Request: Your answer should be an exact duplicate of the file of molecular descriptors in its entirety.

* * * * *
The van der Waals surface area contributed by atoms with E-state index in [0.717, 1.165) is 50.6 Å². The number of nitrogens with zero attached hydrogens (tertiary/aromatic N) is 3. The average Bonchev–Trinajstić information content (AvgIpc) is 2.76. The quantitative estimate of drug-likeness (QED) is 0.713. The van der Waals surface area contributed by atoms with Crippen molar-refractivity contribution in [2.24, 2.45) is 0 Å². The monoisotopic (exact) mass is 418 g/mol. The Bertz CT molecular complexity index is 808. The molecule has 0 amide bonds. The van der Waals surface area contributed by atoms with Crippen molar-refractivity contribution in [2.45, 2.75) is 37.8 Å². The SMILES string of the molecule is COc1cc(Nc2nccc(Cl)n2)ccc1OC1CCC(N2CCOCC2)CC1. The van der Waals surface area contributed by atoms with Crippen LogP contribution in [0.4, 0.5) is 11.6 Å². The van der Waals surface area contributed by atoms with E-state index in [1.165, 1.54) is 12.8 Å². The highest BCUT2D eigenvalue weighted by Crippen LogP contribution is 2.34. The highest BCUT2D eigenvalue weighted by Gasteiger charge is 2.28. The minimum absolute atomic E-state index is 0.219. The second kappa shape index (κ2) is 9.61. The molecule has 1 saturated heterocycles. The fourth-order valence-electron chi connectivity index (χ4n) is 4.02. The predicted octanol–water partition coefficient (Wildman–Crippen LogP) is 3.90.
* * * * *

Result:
The van der Waals surface area contributed by atoms with E-state index in [0.717, 1.165) is 50.6 Å². The number of nitrogens with zero attached hydrogens (tertiary/aromatic N) is 3. The average Bonchev–Trinajstić information content (AvgIpc) is 2.76. The quantitative estimate of drug-likeness (QED) is 0.713. The van der Waals surface area contributed by atoms with Crippen molar-refractivity contribution in [2.24, 2.45) is 0 Å². The monoisotopic (exact) mass is 418 g/mol. The Bertz CT molecular complexity index is 808. The molecule has 0 amide bonds. The van der Waals surface area contributed by atoms with Crippen molar-refractivity contribution in [2.45, 2.75) is 37.8 Å². The SMILES string of the molecule is COc1cc(Nc2nccc(Cl)n2)ccc1OC1CCC(N2CCOCC2)CC1. The van der Waals surface area contributed by atoms with Crippen LogP contribution in [0.4, 0.5) is 11.6 Å². The van der Waals surface area contributed by atoms with E-state index in [1.165, 1.54) is 12.8 Å². The highest BCUT2D eigenvalue weighted by Crippen LogP contribution is 2.34. The highest BCUT2D eigenvalue weighted by Gasteiger charge is 2.28. The minimum absolute atomic E-state index is 0.219. The second kappa shape index (κ2) is 9.61. The molecule has 1 saturated heterocycles. The fourth-order valence-electron chi connectivity index (χ4n) is 4.02. The predicted octanol–water partition coefficient (Wildman–Crippen LogP) is 3.90.